There are at least 16 different vendors offering appliances and/or software that do database management primarily for analytic purposes.* That’s a lot to keep up with,. So I’ve thrown together a little overview of the analytic data management landscape, liberally salted with links to information about specific vendors, products, or technical issues. In some ways, this is a companion piece to my prior post about data warehouse appliance myths and realities.
*And that’s just the tabular/alphanumeric guys. Add in text search and you run the total a lot higher.
Numerous data warehouse specialists offer traditional row-based relational DBMS architectures, but optimize them for analytic workloads. These include Teradata, Netezza, DATAllegro, Greenplum, Dataupia, and SAS. All of those except SAS are wholly or primarily vendors of MPP/shared-nothing data warehouse appliances. EDIT: See the comment thread for a correction re Kognitio.
Numerous data warehouse specialists offer column-based relational DBMS architectures. These include Sybase (with the Sybase IQ product, originally from Expressway), Vertica, ParAccel, Infobright,
Kognitio (formerly White Cross), and Sand. Their products are generally available in software-only formats, although Vertica and ParAccel package their offerings as appliances too.
There are some array-based MOLAP (Multidimensional OnLine Analytical Processing) systems left. But the major ones are all now at Oracle, Microsoft, and IBM. Essbase wound up at Oracle, via the Hyperion acquisition. Express went to Oracle long ago, and got tightly integrated into the Oracle DBMS. Microsoft Analysis Services contains a MOLAP engine federated to Microsoft SQL Server. Applix‘s memory-centric TM1 went to Cognos, which had a couple of other MOLAP engines as well; Cognos is being bought by IBM.
There aren’t any star-schema specialists of note left. Most of them – actually just two, namely Red Brick and Stanford — merged into Informix a decade ago. Informix was later bought (in two stages) by IBM. Star schemas are now just a feature of general-purpose systems.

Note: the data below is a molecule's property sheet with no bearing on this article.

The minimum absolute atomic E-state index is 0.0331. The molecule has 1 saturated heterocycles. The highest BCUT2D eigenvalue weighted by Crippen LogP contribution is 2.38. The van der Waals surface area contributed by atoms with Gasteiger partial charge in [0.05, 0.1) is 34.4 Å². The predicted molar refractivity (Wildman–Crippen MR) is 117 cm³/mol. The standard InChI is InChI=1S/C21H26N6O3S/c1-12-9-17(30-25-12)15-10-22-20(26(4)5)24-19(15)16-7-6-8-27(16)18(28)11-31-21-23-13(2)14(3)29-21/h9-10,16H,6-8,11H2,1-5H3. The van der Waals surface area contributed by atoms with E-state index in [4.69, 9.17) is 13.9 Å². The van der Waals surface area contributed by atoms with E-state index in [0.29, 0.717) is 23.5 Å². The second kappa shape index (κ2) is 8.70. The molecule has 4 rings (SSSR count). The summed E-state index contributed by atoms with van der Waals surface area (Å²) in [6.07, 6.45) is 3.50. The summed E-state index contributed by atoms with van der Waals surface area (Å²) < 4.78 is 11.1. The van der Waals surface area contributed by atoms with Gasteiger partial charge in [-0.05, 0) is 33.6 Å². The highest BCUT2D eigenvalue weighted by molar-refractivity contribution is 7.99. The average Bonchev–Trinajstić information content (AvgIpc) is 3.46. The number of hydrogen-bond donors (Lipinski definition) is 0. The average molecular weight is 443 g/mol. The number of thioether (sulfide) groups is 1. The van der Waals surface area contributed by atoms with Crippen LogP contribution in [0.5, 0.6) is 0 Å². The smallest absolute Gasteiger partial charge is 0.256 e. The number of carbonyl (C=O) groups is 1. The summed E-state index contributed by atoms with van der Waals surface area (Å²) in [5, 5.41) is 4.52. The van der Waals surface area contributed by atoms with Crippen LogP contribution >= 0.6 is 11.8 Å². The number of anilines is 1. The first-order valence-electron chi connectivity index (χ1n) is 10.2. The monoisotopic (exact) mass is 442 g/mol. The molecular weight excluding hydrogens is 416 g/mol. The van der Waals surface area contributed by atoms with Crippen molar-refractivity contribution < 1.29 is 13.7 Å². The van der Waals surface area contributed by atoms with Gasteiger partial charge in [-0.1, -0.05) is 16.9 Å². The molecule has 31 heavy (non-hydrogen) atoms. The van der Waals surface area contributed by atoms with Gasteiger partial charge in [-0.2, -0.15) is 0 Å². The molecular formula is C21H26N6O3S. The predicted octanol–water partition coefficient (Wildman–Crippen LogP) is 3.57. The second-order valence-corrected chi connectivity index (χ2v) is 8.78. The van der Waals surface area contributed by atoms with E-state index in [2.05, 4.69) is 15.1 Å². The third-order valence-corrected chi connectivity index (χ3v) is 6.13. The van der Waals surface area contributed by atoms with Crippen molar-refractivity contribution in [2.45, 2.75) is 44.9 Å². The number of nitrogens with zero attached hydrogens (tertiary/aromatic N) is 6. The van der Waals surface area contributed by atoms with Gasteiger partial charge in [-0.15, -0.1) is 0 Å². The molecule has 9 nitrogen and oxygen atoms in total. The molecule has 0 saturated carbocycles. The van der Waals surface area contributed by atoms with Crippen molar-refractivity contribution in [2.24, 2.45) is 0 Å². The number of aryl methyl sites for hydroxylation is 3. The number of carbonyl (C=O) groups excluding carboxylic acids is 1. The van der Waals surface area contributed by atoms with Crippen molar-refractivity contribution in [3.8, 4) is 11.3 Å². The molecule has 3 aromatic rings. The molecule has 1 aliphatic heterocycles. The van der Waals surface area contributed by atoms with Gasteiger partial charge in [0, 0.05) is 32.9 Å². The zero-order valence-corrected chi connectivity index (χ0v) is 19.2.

Of course, every general-purpose relational database management system can be used for a lot of analytic purposes. That’s the whole reason Codd introduced the relational model. What’s more, the leading SMP/shared-everything DBMS – Oracle, DB2 mainframe, and to a lesser extent Microsoft SQL Server – can be used even for very large databases, if you partition carefully and write your SQL code accordingly.
That’s 14 vendors already, without mentioning Calpont (hasn’t briefed me recently enough), HP (ditto, and partly working through Vertica), Sun (working through Greenplum and ParAccel), Attivio, the memory-centric engines of BI vendors such as QlikTech and SAP (not exactly database management), or the complex event/stream processing vendors such as Coral8, StreamBase, or Progress Apama (ditto). Methinks there’s some consolidation ahead.
Yet more links:
- Why Oracle and Microsoft are losing in VLDB data warehousing
- Three ways Oracle and Microsoft could catch up in MPP data warehousing
- IBM is oddly weak in the data warehouse market
- Some very big Teradata sites
- Extensive and overlapping coverage of Netezza, Vertica, database compression, and column-oriented database architectures.
- DATAllegro as an exemplar of non-proprietary index-light MPP data warehouse appliances
- An old article on Oracle’s integration of Express.